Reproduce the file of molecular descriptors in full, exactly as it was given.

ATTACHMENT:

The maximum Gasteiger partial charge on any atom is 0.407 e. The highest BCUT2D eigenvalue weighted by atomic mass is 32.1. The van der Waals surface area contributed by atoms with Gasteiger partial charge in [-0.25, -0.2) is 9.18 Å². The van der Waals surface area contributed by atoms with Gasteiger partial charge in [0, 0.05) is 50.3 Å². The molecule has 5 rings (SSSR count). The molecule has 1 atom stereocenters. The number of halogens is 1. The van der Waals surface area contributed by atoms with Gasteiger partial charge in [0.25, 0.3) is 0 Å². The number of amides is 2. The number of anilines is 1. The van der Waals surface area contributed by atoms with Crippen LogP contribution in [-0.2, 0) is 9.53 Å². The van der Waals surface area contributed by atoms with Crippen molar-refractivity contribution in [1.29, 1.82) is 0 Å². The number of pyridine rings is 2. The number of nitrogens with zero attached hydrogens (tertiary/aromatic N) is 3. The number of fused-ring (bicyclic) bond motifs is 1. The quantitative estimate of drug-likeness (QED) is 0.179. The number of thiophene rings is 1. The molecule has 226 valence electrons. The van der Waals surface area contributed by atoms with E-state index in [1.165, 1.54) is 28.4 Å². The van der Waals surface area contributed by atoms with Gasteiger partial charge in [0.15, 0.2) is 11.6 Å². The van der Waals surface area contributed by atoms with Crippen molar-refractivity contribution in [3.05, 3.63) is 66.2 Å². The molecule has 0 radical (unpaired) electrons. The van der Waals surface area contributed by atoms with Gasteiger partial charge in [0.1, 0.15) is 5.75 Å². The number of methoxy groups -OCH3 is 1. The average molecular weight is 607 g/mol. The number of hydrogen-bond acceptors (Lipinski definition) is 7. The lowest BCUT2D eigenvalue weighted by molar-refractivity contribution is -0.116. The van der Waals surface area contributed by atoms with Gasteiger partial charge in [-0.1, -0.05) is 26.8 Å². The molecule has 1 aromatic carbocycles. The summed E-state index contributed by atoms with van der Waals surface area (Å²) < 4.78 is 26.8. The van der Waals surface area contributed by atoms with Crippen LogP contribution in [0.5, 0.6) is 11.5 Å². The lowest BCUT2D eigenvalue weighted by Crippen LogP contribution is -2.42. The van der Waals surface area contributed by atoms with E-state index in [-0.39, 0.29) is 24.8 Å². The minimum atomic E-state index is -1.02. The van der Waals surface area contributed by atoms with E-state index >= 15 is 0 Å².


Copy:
The maximum Gasteiger partial charge on any atom is 0.407 e. The highest BCUT2D eigenvalue weighted by atomic mass is 32.1. The van der Waals surface area contributed by atoms with Gasteiger partial charge in [-0.25, -0.2) is 9.18 Å². The van der Waals surface area contributed by atoms with Gasteiger partial charge in [0, 0.05) is 50.3 Å². The molecule has 5 rings (SSSR count). The molecule has 1 atom stereocenters. The number of halogens is 1. The van der Waals surface area contributed by atoms with Gasteiger partial charge in [0.25, 0.3) is 0 Å². The number of amides is 2. The number of anilines is 1. The van der Waals surface area contributed by atoms with Crippen LogP contribution in [-0.2, 0) is 9.53 Å². The van der Waals surface area contributed by atoms with Crippen molar-refractivity contribution in [1.29, 1.82) is 0 Å². The number of pyridine rings is 2. The number of nitrogens with zero attached hydrogens (tertiary/aromatic N) is 3. The number of fused-ring (bicyclic) bond motifs is 1. The quantitative estimate of drug-likeness (QED) is 0.179. The number of thiophene rings is 1. The molecule has 226 valence electrons. The van der Waals surface area contributed by atoms with E-state index in [1.165, 1.54) is 28.4 Å². The van der Waals surface area contributed by atoms with Gasteiger partial charge in [0.15, 0.2) is 11.6 Å². The van der Waals surface area contributed by atoms with Crippen molar-refractivity contribution in [3.05, 3.63) is 66.2 Å². The molecule has 0 radical (unpaired) electrons. The van der Waals surface area contributed by atoms with Gasteiger partial charge in [0.1, 0.15) is 5.75 Å². The number of methoxy groups -OCH3 is 1. The average molecular weight is 607 g/mol. The number of hydrogen-bond acceptors (Lipinski definition) is 7. The lowest BCUT2D eigenvalue weighted by molar-refractivity contribution is -0.116. The van der Waals surface area contributed by atoms with Gasteiger partial charge in [-0.1, -0.05) is 26.8 Å². The molecule has 1 aromatic carbocycles. The summed E-state index contributed by atoms with van der Waals surface area (Å²) < 4.78 is 26.8. The van der Waals surface area contributed by atoms with Crippen LogP contribution in [0.5, 0.6) is 11.5 Å². The lowest BCUT2D eigenvalue weighted by Crippen LogP contribution is -2.42. The van der Waals surface area contributed by atoms with E-state index in [-0.39, 0.29) is 24.8 Å². The minimum atomic E-state index is -1.02. The van der Waals surface area contributed by atoms with E-state index >= 15 is 0 Å².